The entire northern area of Portugal is underrated. We would recommend Porto and the Douro wine region. Further south, there’s Sintra, which we loved so much that we’d even consider living there. Not only is it beautiful but the climate and people are very pleasant.  All three are UNESCO world heritage sites, by the way.

Sintra Pena Palace at night
Sintra Pena Palace. Photo by Dan Bibb, As We Saw It

Is there anywhere you think people should avoid?

None that we know of.

Did you pick up any practical or money-saving tips for travelling in Portugal that you could share with us?

Portugal offers so many different choices that you can be as extravagant or as budget-conscious as you want.  Try the small local restaurants on the side streets instead of the big ones on the main drag; the food is often better priced and more tasty.

Also, don’t miss staying at a Portuguese pousada. Portugal has been blessed with many historical buildings that are now absolutely beautiful hotels. These hotels are now part of a chain, and the prices are far more affordable than you might think. They even have a “passport” that gives a discount for multiple stays.

Is there anywhere or anything that was a letdown? Why?

There’s a lot in Porto that we didn’t have time for, but the biggest let down was not having enough time to sample the ports over in Gaia.

What about the food – did you try any local dishes? Any you’d recommend?

We’re total foodies so we always try the local cuisine, beers and wines.  Our first dinner in Portugal was at a bacalhão restaurant. It’s amazing how many ways people can prepare dried cod, and how different they all taste! In our opinion, you’d miss out on a huge part of the Portuguese culture if you didn’t try their national dish at least once.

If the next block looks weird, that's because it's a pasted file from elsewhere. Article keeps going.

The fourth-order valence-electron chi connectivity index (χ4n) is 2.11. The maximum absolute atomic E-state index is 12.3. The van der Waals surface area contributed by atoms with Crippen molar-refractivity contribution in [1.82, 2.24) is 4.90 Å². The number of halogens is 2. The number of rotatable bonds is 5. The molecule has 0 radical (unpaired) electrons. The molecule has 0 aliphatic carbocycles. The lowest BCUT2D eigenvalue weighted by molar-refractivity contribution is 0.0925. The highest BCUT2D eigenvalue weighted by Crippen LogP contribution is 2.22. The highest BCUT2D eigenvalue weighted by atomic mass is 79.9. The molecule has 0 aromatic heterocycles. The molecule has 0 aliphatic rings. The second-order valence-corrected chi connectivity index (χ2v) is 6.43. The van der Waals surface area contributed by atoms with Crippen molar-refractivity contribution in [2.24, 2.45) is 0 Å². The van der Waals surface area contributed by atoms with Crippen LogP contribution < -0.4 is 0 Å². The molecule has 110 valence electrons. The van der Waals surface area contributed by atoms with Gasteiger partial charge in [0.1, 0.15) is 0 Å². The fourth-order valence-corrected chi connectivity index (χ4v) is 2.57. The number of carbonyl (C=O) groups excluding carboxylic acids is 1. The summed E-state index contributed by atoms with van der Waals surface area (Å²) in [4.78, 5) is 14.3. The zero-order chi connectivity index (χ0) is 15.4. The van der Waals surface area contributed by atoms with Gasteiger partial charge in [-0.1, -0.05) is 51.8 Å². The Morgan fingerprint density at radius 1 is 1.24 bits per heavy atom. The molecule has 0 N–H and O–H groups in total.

We also highly recommend grilled sardines which, thank God, are nothing like those things that come in a can.  Also, anyone who drinks alcohol should try Ginja, port and vinho verde. Actually, all the Portuguese wines we had were exceptional.

Did you buy any souvenirs? What / Why not?

We only travel with one carry-on each. We almost bought a bottle of Ginja anyway, but there wasn’t enough room for it.

Could sum up your experience of Portugal in a sentence, please?

Portugal is one of the most underrated and affordable destinations in Europe; we would live there if we could.

What would you do differently if you could do this trip over?

We’d spend more time in the smaller towns like Guimarães, and less in the larger cities. And we’d have visited a port cellar on our first day in Porto.

Would you like to come back to Portugal? If the answer’s yes, where in particular?

We’d like to see the places we weren’t able to visit this time around. Tops on our list are the Azores, the Algarve and the eastern part along the border with Spain.

Blogger Bio: As We Saw It is the visual travel blog where food, travel and culture meet. With inspiring photos and stories of places to go and things to see, we show you how to enjoy it yourself. Eat. See. Travel.

You can also connect with Linda and Dan on Facebook or Twitter: @aswesawit